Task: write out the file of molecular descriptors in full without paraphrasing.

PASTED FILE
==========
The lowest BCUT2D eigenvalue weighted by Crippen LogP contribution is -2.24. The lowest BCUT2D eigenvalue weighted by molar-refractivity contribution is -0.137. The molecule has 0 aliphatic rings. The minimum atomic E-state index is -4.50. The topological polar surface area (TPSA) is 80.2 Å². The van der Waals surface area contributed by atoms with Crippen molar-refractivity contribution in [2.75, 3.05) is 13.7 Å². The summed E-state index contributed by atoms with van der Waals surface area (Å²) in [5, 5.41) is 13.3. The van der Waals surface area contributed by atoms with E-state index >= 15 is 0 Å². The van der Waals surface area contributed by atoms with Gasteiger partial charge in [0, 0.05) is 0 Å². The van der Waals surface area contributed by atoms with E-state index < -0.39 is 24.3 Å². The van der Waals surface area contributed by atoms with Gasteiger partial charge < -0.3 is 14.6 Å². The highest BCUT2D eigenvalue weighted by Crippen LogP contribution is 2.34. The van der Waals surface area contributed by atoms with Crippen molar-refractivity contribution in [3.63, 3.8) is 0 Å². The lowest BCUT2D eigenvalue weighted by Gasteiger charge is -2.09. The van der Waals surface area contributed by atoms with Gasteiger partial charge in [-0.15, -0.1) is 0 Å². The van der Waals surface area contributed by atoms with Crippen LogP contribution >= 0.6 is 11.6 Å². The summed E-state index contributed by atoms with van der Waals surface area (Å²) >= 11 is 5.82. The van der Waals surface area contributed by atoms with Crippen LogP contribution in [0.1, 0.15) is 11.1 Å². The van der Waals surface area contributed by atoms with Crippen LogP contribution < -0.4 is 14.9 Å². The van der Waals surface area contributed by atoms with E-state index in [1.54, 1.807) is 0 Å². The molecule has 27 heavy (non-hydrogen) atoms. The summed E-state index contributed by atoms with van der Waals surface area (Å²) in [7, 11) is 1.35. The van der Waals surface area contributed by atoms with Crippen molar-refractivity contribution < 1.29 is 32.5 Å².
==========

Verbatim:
The lowest BCUT2D eigenvalue weighted by Crippen LogP contribution is -2.24. The lowest BCUT2D eigenvalue weighted by molar-refractivity contribution is -0.137. The molecule has 0 aliphatic rings. The minimum atomic E-state index is -4.50. The topological polar surface area (TPSA) is 80.2 Å². The van der Waals surface area contributed by atoms with Crippen molar-refractivity contribution in [2.75, 3.05) is 13.7 Å². The summed E-state index contributed by atoms with van der Waals surface area (Å²) in [5, 5.41) is 13.3. The van der Waals surface area contributed by atoms with E-state index >= 15 is 0 Å². The van der Waals surface area contributed by atoms with Gasteiger partial charge in [0, 0.05) is 0 Å². The van der Waals surface area contributed by atoms with E-state index < -0.39 is 24.3 Å². The van der Waals surface area contributed by atoms with Gasteiger partial charge < -0.3 is 14.6 Å². The highest BCUT2D eigenvalue weighted by Crippen LogP contribution is 2.34. The van der Waals surface area contributed by atoms with Crippen molar-refractivity contribution in [3.63, 3.8) is 0 Å². The lowest BCUT2D eigenvalue weighted by Gasteiger charge is -2.09. The van der Waals surface area contributed by atoms with Gasteiger partial charge in [-0.15, -0.1) is 0 Å². The van der Waals surface area contributed by atoms with Crippen LogP contribution >= 0.6 is 11.6 Å². The summed E-state index contributed by atoms with van der Waals surface area (Å²) >= 11 is 5.82. The van der Waals surface area contributed by atoms with Crippen LogP contribution in [0.1, 0.15) is 11.1 Å². The van der Waals surface area contributed by atoms with Crippen LogP contribution < -0.4 is 14.9 Å². The van der Waals surface area contributed by atoms with E-state index in [1.54, 1.807) is 0 Å². The molecule has 27 heavy (non-hydrogen) atoms. The summed E-state index contributed by atoms with van der Waals surface area (Å²) in [7, 11) is 1.35. The van der Waals surface area contributed by atoms with Crippen molar-refractivity contribution < 1.29 is 32.5 Å².